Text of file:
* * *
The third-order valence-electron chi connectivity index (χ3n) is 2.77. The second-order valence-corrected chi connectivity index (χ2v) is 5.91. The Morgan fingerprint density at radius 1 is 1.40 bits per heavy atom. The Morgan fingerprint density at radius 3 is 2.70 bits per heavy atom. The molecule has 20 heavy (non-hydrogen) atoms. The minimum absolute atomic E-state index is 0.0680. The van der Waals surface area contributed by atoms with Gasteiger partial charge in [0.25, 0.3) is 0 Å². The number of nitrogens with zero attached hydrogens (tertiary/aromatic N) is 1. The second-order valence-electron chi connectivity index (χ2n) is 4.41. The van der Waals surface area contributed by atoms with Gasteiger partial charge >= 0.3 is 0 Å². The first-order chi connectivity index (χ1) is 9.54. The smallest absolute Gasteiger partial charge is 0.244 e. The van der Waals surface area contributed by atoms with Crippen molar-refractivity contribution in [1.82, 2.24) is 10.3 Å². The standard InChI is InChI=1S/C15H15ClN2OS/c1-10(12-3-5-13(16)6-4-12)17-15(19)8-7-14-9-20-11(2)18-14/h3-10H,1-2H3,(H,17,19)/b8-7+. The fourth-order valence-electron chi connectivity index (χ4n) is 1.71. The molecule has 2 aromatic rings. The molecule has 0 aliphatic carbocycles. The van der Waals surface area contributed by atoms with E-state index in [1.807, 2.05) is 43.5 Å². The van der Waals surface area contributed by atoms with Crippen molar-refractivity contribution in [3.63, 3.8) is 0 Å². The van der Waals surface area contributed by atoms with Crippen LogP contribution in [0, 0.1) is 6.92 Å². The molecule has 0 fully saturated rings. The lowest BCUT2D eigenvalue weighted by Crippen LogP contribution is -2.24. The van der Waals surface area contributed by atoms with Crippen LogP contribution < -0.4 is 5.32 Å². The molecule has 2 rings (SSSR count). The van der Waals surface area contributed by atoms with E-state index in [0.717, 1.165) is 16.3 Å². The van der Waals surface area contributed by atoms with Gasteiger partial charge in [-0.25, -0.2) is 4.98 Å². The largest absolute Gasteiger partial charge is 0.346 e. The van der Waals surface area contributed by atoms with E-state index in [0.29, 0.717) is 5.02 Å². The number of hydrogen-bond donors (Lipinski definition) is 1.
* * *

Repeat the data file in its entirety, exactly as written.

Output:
The third-order valence-electron chi connectivity index (χ3n) is 2.77. The second-order valence-corrected chi connectivity index (χ2v) is 5.91. The Morgan fingerprint density at radius 1 is 1.40 bits per heavy atom. The Morgan fingerprint density at radius 3 is 2.70 bits per heavy atom. The molecule has 20 heavy (non-hydrogen) atoms. The minimum absolute atomic E-state index is 0.0680. The van der Waals surface area contributed by atoms with Gasteiger partial charge in [0.25, 0.3) is 0 Å². The number of nitrogens with zero attached hydrogens (tertiary/aromatic N) is 1. The second-order valence-electron chi connectivity index (χ2n) is 4.41. The van der Waals surface area contributed by atoms with Gasteiger partial charge >= 0.3 is 0 Å². The first-order chi connectivity index (χ1) is 9.54. The smallest absolute Gasteiger partial charge is 0.244 e. The van der Waals surface area contributed by atoms with Crippen molar-refractivity contribution in [1.82, 2.24) is 10.3 Å². The standard InChI is InChI=1S/C15H15ClN2OS/c1-10(12-3-5-13(16)6-4-12)17-15(19)8-7-14-9-20-11(2)18-14/h3-10H,1-2H3,(H,17,19)/b8-7+. The fourth-order valence-electron chi connectivity index (χ4n) is 1.71. The molecule has 2 aromatic rings. The molecule has 0 aliphatic carbocycles. The van der Waals surface area contributed by atoms with E-state index in [1.807, 2.05) is 43.5 Å². The van der Waals surface area contributed by atoms with Crippen molar-refractivity contribution in [3.63, 3.8) is 0 Å². The van der Waals surface area contributed by atoms with Crippen LogP contribution in [0, 0.1) is 6.92 Å². The molecule has 0 fully saturated rings. The lowest BCUT2D eigenvalue weighted by Crippen LogP contribution is -2.24. The van der Waals surface area contributed by atoms with Crippen LogP contribution < -0.4 is 5.32 Å². The molecule has 2 rings (SSSR count). The van der Waals surface area contributed by atoms with E-state index in [0.717, 1.165) is 16.3 Å². The van der Waals surface area contributed by atoms with Gasteiger partial charge in [-0.25, -0.2) is 4.98 Å². The largest absolute Gasteiger partial charge is 0.346 e. The van der Waals surface area contributed by atoms with E-state index in [0.29, 0.717) is 5.02 Å². The number of hydrogen-bond donors (Lipinski definition) is 1.